K-Complementary Pairs with JavaScript

I recently had the opportunity to take a code challenge for a company that I really admire, and would like to work with one day. I was grateful, excited, and even more so anxious because there were a lot of unknowns going into the code challenge. The reality is that there’s only so much you could do to prepare:

  • Build Projects
  • Study Algorithms
  • Grind Problems: LeetCode, HackerRank, CodeSignal

However, the only way to figure out whether or not you are ready is to jump into the deep end to see if you could float. So I did, and I learned so much more than I ever had before, and because of that I wanted to share it.

The Problem Set

At the start of the assignment I was faced with three tasks to complete. I’ll be focusing on only 1 of these in this blog — K-Complementary Pairs.

The Goal

  • You are given Target Integer and an Array full of positive Integers
  • You need to find and locate the complement to the Target Integer — which means the value of one index and another index MUST equal the Target
  • Return the count of the pairs at the end
numberArray[2] + numberArray[3] = 7

The above would be a valid pair since these two values equal the target.

First Approach

When I first approached this issue, I went after it in a brute force manner. I thought that I could use nested loops to check for the complementary pairs, and hey, I was right! It actually worked:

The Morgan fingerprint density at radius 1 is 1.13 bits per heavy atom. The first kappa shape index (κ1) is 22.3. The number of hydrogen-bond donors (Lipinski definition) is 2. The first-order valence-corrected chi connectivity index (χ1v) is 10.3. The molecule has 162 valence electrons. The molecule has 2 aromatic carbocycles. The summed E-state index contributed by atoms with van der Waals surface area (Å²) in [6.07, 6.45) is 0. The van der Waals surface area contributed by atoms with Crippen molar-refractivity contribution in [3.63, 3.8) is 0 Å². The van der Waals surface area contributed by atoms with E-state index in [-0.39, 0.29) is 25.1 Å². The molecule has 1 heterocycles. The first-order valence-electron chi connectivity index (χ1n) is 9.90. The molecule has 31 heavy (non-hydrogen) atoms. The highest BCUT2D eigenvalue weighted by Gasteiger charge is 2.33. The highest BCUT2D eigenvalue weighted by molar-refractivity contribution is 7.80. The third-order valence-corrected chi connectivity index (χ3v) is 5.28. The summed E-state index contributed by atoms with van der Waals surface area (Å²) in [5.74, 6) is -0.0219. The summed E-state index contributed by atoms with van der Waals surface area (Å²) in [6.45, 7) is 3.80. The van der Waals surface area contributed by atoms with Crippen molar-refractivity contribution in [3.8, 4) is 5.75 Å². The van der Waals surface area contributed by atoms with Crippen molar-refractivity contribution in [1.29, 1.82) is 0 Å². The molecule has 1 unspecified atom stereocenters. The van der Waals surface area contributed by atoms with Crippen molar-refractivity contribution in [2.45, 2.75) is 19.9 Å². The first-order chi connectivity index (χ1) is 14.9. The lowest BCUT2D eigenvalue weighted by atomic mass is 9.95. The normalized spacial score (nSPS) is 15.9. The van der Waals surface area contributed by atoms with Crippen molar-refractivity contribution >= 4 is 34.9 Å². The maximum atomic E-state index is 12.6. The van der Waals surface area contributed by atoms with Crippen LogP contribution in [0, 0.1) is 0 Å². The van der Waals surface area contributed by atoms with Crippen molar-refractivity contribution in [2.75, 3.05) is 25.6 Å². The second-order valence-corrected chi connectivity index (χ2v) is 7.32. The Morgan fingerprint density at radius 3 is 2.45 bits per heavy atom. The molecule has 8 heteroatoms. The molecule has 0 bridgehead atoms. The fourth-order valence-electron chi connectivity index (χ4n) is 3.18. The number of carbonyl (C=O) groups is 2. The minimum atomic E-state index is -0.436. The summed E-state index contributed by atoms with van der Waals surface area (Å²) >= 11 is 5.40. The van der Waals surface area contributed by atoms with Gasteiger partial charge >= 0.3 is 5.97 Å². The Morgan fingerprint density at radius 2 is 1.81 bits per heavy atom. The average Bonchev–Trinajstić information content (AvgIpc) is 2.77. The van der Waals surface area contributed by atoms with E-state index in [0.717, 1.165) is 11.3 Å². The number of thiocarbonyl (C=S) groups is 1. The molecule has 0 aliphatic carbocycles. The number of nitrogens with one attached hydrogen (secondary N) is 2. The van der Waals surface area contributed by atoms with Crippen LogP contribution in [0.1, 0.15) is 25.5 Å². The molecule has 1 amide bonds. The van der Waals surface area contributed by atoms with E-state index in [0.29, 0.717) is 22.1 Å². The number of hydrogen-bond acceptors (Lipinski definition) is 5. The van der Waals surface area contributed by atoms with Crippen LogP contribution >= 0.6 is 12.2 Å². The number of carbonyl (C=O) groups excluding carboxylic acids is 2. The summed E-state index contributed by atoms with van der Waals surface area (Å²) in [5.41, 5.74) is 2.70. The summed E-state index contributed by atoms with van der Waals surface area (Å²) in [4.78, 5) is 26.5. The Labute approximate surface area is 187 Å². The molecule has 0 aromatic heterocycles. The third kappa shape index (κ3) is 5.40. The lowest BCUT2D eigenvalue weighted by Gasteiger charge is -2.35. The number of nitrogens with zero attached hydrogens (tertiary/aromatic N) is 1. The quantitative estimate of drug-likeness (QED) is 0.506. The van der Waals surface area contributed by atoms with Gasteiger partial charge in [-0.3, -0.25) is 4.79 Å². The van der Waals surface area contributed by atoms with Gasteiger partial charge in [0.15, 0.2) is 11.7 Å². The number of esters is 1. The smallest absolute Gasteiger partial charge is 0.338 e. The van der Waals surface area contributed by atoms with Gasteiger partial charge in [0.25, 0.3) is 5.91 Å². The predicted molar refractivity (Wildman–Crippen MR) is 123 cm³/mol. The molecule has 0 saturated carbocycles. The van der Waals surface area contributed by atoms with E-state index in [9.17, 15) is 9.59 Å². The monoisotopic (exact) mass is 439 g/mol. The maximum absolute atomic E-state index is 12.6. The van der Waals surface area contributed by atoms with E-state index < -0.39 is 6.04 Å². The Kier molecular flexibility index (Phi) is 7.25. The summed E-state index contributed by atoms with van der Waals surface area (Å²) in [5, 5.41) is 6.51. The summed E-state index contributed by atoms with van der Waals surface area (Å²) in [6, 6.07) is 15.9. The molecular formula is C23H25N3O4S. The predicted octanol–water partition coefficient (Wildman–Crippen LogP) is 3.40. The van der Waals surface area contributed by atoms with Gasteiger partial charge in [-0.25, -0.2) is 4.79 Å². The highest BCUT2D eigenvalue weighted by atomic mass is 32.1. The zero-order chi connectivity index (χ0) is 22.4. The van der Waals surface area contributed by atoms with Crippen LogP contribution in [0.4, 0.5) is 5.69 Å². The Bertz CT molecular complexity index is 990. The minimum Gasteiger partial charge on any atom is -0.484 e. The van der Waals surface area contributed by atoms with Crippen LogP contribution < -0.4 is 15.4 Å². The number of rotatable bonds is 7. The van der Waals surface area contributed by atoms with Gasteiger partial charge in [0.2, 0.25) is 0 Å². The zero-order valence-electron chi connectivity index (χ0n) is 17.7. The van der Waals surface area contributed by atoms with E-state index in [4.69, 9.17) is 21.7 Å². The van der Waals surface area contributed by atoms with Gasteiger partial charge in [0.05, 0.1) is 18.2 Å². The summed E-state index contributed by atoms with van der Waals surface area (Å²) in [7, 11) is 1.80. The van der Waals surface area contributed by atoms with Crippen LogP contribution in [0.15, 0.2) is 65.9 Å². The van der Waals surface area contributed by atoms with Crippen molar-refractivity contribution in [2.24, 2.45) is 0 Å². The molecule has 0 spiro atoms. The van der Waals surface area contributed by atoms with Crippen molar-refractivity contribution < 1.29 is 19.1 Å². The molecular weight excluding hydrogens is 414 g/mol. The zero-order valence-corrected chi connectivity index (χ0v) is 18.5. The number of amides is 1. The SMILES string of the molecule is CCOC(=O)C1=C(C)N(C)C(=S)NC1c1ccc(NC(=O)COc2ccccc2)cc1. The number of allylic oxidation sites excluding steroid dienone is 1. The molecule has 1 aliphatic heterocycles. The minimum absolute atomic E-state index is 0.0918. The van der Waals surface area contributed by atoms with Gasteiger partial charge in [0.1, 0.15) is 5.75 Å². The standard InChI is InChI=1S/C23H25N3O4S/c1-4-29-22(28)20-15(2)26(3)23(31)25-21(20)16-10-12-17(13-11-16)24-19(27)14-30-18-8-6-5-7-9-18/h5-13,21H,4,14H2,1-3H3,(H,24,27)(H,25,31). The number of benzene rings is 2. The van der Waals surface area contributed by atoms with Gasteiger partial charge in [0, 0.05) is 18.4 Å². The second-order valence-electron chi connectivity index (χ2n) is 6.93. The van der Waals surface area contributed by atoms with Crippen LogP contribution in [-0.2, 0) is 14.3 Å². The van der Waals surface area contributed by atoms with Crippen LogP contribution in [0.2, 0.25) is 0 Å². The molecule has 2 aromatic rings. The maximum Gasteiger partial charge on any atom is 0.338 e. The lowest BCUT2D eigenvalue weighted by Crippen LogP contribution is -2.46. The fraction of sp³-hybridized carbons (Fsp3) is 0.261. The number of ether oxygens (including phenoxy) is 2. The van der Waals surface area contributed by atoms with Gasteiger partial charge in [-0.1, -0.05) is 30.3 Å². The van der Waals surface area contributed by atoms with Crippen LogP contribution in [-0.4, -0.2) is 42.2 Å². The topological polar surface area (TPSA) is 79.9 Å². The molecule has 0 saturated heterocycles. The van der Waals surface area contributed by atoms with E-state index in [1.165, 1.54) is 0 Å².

Solution #1 — Nested Loops

How does it work?

  • You loop over the initial array’s elements.
  • You then loop over it in unison to vet whether or not it equals the Target through each pass.
  • If the Target is a match then the count is incremented.

While it works, and I did receive an accurate count of the complementary pairs given a target, it wasn’t ideal. The reality is that nested loops are slow, and can grow exponentially given larger arrays of elements. The time complexity for it is O(N²).

Second Approach — Optimization

So I went back to the drawing board. After some research and consideration, I found that I could store the values in an object — {key: value}.

Now, this was still very tricky, especially since I’ve never written something so complex before. I was treading into new territory, but I was excited because I was actually able to optimize my former algorithm to O(N):

Solution #2 — Storing Values in an Object

So how does it work?

  • Vet that numberArray or the Length is existent.
  • We run through the numberArray first to create key/value pairs in the located_pairs object. Throughout this process it will check for uniqueness and duplicates.
  • We then run over the keys of the located object and vet for whether or not it makes with the target. If it does, the pairs count is incremented.